The Ten Commandments in the Twenty-First Century
by G. Corwin Stoppel
Cowley Publications, 2005
Corwin Stoppel’s latest book is a fresh and engaging look
at the commandments through the lens of a twenty-first century Christian.
While not afraid to admit that they are “almost impossible
to fully obey,” Stoppel argues nevertheless that properly
and faithfully understood, the Ten Commandments form “the
framework for personal and corporate relationships.” For Christians,
of course, the model for this is Jesus, and Stoppel includes numerous
references that incorporate New Testament insights into the ancient
pays careful attention to understanding the commandments in terms
of the social, cultural and political systems in which they were
first elucidated. Commandments that seem pretty straightforward
on first glance are often not so simple. The Jews of the Old Testament
could not have imagined Internet pornography, for instance, and
postmoderns have a tough time understanding polygamy and patriarchy.
A careful and conscientious reading of the seventh (forbidding adultery)
addresses all of these and more.
reminds us that while the fruits of fidelity are numerous, for both
families and societies, Old Testament prohibitions against adultery
and related texts were more about property than people. The patriarchy
was more concerned about adultery’s negative effect on the
male ego than its destructive force within the family. Stoppel explains
that it is not until the revelation of the New Testament that a
full understanding of adultery as sin emerges.
challenges men to treat women not as property but as persons and
equal partners. Selfish desire and adulterous behavior are equally
a world where pornography is widely and easily available via the
Internet—and more socially acceptable than ever before—the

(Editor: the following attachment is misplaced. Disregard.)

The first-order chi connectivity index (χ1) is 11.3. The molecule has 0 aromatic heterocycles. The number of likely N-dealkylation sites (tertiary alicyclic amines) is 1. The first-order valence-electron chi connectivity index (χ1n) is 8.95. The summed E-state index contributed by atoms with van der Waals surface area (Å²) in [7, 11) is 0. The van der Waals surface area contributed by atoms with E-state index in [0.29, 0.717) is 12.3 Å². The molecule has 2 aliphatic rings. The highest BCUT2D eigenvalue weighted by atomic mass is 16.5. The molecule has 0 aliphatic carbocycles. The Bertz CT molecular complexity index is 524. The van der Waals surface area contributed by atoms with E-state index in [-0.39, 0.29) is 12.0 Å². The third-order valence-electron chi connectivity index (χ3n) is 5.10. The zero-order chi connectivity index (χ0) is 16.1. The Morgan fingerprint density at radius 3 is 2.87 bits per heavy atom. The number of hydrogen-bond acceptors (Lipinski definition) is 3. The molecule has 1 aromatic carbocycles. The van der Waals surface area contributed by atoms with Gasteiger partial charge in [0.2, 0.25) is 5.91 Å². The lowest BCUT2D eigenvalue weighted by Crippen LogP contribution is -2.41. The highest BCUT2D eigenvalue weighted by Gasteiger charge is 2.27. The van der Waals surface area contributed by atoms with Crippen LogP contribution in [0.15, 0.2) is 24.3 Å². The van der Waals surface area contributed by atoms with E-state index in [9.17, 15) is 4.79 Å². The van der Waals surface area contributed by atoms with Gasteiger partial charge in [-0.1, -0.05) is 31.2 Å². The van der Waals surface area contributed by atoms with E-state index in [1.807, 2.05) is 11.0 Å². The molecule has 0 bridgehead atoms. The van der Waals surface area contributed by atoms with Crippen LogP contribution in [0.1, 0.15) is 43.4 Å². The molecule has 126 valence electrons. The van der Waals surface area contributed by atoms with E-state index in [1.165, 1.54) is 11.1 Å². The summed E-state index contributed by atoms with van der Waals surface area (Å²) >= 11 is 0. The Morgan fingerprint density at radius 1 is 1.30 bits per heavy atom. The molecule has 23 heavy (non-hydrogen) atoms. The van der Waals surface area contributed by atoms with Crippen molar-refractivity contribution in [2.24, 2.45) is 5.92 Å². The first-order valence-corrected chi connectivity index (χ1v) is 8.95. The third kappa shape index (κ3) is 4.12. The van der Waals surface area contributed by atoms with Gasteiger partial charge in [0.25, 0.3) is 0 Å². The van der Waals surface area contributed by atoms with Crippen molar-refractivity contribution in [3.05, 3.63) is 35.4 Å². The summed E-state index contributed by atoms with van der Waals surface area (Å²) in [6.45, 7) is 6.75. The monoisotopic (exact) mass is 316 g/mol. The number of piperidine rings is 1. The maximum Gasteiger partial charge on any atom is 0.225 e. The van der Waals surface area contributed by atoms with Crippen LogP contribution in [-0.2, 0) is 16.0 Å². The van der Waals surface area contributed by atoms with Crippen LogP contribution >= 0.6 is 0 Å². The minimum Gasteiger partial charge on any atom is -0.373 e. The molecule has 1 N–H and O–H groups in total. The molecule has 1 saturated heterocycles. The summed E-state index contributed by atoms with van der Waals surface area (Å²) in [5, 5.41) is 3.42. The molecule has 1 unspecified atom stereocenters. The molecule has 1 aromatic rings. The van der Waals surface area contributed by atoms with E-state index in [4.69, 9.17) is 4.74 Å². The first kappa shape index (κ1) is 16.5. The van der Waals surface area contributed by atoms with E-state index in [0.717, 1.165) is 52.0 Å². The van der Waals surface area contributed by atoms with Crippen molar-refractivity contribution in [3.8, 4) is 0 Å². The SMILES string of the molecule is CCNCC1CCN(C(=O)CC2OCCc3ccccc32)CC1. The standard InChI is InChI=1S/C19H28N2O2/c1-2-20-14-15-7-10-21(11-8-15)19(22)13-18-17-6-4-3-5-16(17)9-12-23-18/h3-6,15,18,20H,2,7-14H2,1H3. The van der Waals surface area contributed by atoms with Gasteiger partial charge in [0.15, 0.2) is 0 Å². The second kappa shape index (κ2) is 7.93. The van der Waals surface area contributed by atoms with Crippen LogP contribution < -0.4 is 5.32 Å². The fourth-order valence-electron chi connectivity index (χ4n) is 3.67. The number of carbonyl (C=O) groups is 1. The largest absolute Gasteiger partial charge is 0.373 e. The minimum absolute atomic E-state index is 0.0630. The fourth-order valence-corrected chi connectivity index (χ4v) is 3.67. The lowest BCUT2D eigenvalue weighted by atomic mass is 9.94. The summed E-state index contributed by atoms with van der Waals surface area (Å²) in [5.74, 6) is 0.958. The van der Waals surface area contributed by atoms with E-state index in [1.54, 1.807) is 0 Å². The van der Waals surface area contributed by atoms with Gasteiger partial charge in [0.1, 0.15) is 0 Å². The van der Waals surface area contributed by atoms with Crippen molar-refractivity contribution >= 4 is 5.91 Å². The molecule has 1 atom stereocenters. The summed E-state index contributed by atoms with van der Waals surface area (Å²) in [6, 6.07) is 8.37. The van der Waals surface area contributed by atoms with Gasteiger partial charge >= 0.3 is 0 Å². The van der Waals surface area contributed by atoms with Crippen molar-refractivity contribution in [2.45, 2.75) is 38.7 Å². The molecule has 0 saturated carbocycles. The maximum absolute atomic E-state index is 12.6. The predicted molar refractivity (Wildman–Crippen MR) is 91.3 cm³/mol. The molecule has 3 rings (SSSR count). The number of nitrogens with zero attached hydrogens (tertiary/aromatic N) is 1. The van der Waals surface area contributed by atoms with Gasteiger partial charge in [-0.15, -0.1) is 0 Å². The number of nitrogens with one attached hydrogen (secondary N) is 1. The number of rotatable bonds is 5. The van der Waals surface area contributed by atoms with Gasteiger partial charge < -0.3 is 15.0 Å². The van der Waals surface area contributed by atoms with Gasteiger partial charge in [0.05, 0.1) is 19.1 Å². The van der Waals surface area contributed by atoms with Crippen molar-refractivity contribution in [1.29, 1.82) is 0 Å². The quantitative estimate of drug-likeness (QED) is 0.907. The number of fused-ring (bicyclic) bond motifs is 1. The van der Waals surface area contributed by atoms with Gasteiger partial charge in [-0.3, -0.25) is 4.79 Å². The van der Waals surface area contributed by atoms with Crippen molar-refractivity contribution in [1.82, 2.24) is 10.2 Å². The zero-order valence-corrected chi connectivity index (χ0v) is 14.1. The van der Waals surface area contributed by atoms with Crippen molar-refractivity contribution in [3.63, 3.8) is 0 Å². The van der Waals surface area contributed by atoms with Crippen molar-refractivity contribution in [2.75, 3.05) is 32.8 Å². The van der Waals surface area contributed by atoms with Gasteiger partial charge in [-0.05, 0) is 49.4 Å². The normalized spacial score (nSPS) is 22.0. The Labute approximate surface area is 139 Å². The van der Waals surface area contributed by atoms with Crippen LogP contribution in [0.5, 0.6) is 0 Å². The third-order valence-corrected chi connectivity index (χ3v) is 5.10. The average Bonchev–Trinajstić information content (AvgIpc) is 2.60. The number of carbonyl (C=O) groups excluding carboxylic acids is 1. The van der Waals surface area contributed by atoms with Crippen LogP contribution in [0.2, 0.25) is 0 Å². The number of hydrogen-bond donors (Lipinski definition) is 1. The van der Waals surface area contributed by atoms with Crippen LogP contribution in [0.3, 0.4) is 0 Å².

seventh commandment and Jesus’ revelation take on clear, new
concludes his ruminations on the individual commandments by noting
that they are not so much about external prohibitions as they are
about paragons of right relationship. He reminds us that when questioned
about the commandments, Jesus taught that their essence is relationship,
not requirement, matters more of the heart than of the head.
analyzing the individual Commandments, Stoppel turns his eye toward
the larger cultural issues surrounding them. Religious conservatives
of recent memory hold aloft the Ten Commandments as the touchstones
of the social order. All of the sideshow hoopla of the marble monuments
aside, the Ten Commandments remain icons of Judeo-Christian ethical
thought and are rightly written about and debated in circles spanning
the full spectrum of believers, from people in the pews to the scholars
of the problems with displaying the Ten Commandments in the pluralistic,
secular public square is not so much that the atheist or non-believer
is somehow excluded from the “in-club” of the Judeo-Christian
worldview by their display—but that too many people are quick
to claim understanding of the Ten Commandments prima facie.
In introducing his work Stoppel points out that over the centuries,
the commandments have been the subject of “constant arguments”
among Christians, Jews, and “almost everyone else.”
What’s more, proscriptions against lying, murder, theft and
the like were common in legal systems long before Moses made his
climb up to Mt. Sinai.
danger, implicit in Stoppel’s argument, is the notion of relevance.
The easiest and surest way
to ignore something is to carve it in stone and put it up on a pedestal
for all to see. The Ten Commandments—and any
other sacred texts—are living words, meant to be carried along
for the ride of history, not turned into rigid rules and tied to
a specific regime. Theocracy, Stoppel is quick to point out, never
lasts more than a generation, and more often crumbles within a decade
or so of its founding.
engaging as this text is, Living Words suffers some from
its pedestrian and overly simplistic analyses of complex realities—and
quick judgments about which side a Christian is to come down on.
Shopping at large discount retailers, for example, is equated with
“stealing opportunities from the poor,” in violation
of the eighth. Without a mention of even the time period he’s
describing, Stoppel writes that dishonesty on Wall Street (number
nine) “sent the Dow Jones Averages plummeting, ruined the
American economy, and destroyed the personal savings of hundreds
of thousands of innocent investors.” There are indeed critical
ethical issues at stake alongside economic ones in each of these
cases—issues that deserve more thoughtful attention than what
despite its shortcomings, Stoppel’s book presents a valuable,
and needed, perspective. Living Words offers a clear and
sound basis for understanding and unlocking the meaning of an ancient
code in an era of dizzying social, cultural and technological change.
©2006 John Koize
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